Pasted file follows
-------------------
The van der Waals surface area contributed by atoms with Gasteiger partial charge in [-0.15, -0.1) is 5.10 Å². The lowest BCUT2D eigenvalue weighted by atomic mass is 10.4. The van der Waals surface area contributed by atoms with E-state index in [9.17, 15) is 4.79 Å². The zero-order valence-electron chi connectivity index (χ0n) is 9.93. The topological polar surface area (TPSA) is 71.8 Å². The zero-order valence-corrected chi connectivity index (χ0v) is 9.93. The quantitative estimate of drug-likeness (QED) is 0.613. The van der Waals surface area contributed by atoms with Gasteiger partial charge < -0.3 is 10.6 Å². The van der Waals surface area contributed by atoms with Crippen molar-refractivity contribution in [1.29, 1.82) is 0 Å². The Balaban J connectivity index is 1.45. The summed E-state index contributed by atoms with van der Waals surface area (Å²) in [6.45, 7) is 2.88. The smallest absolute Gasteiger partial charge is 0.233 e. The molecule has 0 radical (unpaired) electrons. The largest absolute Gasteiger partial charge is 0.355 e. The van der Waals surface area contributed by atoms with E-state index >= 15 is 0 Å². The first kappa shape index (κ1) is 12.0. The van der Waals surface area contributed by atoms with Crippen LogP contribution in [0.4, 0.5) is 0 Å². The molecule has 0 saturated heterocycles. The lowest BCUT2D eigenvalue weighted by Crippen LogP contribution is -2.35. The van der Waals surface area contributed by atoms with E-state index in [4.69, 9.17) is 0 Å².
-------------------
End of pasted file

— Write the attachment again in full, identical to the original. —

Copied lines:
The van der Waals surface area contributed by atoms with Gasteiger partial charge in [-0.15, -0.1) is 5.10 Å². The lowest BCUT2D eigenvalue weighted by atomic mass is 10.4. The van der Waals surface area contributed by atoms with E-state index in [9.17, 15) is 4.79 Å². The zero-order valence-electron chi connectivity index (χ0n) is 9.93. The topological polar surface area (TPSA) is 71.8 Å². The zero-order valence-corrected chi connectivity index (χ0v) is 9.93. The quantitative estimate of drug-likeness (QED) is 0.613. The van der Waals surface area contributed by atoms with Gasteiger partial charge < -0.3 is 10.6 Å². The van der Waals surface area contributed by atoms with Crippen molar-refractivity contribution in [1.29, 1.82) is 0 Å². The Balaban J connectivity index is 1.45. The summed E-state index contributed by atoms with van der Waals surface area (Å²) in [6.45, 7) is 2.88. The smallest absolute Gasteiger partial charge is 0.233 e. The molecule has 0 radical (unpaired) electrons. The largest absolute Gasteiger partial charge is 0.355 e. The van der Waals surface area contributed by atoms with E-state index >= 15 is 0 Å². The first kappa shape index (κ1) is 12.0. The van der Waals surface area contributed by atoms with Crippen LogP contribution in [0.4, 0.5) is 0 Å². The molecule has 0 saturated heterocycles. The lowest BCUT2D eigenvalue weighted by Crippen LogP contribution is -2.35. The van der Waals surface area contributed by atoms with E-state index in [4.69, 9.17) is 0 Å².